Re: Config Files in Perl
by traveler (Parson) on Nov 22, 2006 at 22:18 UTC
    Some thoughts:
    • #1 only allows single options e.g name=value. You could use Config::INI::Simple or something similar
    • numbers 2 and 3 can be very dangerous if you make mistakes in them or if people who edit them try to do "bad things"
    • I prefer using XML-based config files and using, say, XML::Simple to parse the file. It is just about as easy as parsing name=value files.
    • You could use Config::General or Config::Generic for more complex configurations, but why not just go with XML?
      I prefer using XML-based config files and using, say, XML::Simple to parse the file. It is just about as easy as parsing name=value files.

      I sort-of second that, except that I'd use YAML. Even if one doesn't know it (I don't really), it should be easy enough to look at some samples and imitate them, or instruct one about how to do so in a few words. It's more human readable and writable IMHO.

        I agree, YAML is great. Loading and saving a config is dead easy, and the config is very human read/writable.
      ... why not just go with XML?

      Because humans might have to modify the configuration file?

        They might. OTOH it might all be done by software. That wasn't specified.

        Now, I agree that XML is not beautiful, but so many people who might edit config files probably are at least somwehat used to HTML, and even vim knows XML highlighting. I do not think it is a problem unless the config file designer goes wild...

Re: Config Files in Perl
by mattr (Curate) on Nov 23, 2006 at 14:46 UTC
    Hello,

    I just wanted to jump in, though the answers are already in the thread I think.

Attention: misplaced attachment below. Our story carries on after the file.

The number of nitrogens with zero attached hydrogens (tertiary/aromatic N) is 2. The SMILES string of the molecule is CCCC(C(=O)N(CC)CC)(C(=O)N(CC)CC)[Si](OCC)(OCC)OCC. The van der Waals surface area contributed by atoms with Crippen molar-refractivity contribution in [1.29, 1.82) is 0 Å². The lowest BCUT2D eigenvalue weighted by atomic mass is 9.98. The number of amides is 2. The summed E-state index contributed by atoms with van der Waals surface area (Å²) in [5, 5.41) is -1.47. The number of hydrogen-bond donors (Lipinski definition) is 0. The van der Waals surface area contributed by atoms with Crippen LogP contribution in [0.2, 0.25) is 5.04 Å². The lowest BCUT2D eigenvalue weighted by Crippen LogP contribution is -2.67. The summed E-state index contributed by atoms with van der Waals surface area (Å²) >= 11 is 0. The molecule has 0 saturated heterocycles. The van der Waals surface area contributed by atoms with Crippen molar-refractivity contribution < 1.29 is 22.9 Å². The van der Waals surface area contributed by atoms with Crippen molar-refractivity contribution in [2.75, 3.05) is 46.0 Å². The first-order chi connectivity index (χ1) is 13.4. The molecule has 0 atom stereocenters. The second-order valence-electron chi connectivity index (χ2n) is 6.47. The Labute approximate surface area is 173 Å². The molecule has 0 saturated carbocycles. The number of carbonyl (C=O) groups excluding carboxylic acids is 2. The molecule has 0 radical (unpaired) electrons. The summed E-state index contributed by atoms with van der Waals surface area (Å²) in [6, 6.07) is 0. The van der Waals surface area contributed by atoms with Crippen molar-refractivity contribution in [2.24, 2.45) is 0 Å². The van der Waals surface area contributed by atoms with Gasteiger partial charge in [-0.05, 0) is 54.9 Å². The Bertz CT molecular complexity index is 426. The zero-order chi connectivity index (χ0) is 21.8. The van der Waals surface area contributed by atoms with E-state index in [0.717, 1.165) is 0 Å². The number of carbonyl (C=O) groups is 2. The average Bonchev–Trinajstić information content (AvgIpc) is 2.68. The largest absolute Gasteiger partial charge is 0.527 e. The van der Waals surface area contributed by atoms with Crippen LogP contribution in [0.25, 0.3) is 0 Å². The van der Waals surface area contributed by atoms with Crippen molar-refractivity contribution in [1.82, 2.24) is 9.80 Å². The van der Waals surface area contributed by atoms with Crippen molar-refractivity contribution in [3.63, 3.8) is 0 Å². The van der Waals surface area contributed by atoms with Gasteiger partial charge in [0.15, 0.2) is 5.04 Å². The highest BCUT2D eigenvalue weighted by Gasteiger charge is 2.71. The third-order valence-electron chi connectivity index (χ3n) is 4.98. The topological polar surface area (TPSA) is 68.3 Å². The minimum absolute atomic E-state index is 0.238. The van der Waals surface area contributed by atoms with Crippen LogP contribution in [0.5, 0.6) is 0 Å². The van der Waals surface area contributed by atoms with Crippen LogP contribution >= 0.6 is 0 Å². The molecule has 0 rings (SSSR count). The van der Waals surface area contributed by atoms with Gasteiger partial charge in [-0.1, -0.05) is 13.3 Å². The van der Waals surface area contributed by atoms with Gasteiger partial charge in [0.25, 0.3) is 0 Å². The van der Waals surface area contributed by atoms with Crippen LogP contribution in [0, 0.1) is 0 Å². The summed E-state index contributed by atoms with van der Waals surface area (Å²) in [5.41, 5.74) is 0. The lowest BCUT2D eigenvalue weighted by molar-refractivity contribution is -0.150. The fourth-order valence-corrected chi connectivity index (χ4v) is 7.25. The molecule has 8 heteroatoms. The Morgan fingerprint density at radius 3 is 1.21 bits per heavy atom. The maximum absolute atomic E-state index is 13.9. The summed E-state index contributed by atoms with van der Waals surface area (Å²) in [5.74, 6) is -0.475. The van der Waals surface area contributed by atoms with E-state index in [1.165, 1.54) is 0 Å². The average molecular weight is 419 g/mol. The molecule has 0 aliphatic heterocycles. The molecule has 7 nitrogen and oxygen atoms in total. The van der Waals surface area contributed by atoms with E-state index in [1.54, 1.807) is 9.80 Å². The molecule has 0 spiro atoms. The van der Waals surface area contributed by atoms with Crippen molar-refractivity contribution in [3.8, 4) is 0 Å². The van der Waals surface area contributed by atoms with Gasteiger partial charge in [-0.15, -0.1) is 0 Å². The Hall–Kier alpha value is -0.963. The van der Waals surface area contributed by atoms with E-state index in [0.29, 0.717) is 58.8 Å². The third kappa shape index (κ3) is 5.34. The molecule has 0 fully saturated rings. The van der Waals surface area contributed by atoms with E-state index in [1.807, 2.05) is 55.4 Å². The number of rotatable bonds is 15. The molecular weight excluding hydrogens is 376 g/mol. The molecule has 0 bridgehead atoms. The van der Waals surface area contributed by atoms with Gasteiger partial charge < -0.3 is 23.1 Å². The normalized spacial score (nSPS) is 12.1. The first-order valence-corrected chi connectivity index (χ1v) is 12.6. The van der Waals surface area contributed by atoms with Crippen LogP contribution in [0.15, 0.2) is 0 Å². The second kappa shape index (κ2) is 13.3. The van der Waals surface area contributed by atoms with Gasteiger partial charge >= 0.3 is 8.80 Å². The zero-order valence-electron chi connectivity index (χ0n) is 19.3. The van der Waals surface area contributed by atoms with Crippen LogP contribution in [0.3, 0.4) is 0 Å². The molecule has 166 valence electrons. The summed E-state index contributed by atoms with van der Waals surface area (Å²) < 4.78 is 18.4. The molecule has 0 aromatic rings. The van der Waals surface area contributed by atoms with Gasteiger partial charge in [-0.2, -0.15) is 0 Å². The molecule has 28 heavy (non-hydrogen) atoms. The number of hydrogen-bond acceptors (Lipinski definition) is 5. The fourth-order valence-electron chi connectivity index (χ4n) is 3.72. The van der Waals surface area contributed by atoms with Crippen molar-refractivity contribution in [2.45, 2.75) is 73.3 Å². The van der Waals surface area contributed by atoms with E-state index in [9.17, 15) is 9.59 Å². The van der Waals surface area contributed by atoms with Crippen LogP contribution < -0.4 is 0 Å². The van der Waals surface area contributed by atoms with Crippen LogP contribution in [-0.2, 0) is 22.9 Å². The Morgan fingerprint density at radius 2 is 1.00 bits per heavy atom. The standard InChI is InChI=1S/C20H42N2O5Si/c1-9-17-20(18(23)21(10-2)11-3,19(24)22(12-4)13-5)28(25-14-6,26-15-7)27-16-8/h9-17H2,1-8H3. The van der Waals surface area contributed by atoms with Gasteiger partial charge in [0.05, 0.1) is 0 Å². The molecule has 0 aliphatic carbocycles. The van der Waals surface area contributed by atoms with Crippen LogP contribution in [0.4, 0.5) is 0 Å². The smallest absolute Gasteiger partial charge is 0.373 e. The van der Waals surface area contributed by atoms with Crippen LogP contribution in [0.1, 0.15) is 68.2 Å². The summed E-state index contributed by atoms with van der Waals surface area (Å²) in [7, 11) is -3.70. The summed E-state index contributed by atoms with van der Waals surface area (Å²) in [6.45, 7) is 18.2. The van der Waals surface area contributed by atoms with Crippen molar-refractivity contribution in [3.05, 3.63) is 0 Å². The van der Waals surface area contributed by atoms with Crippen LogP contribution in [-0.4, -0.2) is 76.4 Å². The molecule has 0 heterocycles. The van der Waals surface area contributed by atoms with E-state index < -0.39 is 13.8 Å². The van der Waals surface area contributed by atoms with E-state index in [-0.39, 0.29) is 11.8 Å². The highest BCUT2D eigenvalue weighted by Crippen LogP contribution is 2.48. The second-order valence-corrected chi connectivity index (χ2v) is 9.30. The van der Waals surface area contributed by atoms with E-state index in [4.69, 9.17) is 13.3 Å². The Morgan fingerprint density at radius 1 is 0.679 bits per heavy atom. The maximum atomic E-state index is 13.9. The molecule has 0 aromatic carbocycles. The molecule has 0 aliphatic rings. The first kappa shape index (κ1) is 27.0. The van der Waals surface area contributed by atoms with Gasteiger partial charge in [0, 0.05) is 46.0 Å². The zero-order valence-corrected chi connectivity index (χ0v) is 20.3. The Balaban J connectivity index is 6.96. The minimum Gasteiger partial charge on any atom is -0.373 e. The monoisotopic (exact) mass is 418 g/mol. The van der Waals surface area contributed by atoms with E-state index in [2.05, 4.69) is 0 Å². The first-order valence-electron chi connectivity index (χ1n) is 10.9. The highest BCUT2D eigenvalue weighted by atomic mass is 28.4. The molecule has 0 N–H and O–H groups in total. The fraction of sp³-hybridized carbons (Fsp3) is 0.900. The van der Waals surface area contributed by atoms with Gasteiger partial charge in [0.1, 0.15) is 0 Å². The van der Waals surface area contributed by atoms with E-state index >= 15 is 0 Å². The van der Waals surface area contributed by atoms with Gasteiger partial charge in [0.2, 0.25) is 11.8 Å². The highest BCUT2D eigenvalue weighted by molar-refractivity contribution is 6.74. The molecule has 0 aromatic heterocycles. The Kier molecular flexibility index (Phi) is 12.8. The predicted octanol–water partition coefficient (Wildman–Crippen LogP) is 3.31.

You could just define a hash at the top of the program, or a __DATA__ section at the bottom, or put settings into a separate module (like Site.pm). I tried those but don't recommend them for setting data values. Exported functions tend to crawl into Site.pm, and only you really know how to edit it. It requires a lot of discipline to use a separate module for your configuration, and it just confuses everyone else.

    To make software bilingual I've often used a hand-rolled hash which just slurps data in from a two-column text file (skipping comments, and delimited by one or more spaces or tabs). This worked very well, in particular for storing UI error messages and bits of Japanese strings (I'd keep Japanese SJIS-encoded strings in the text file and call them up using an English hash key).

    But for what you usually think of as settings I've had best luck with INI style files, sorry don't remember if it was AppConfig or Config::IniFiles. Lots of people can figure out how to edit them or already know how, and IIRC you can write back to the file too.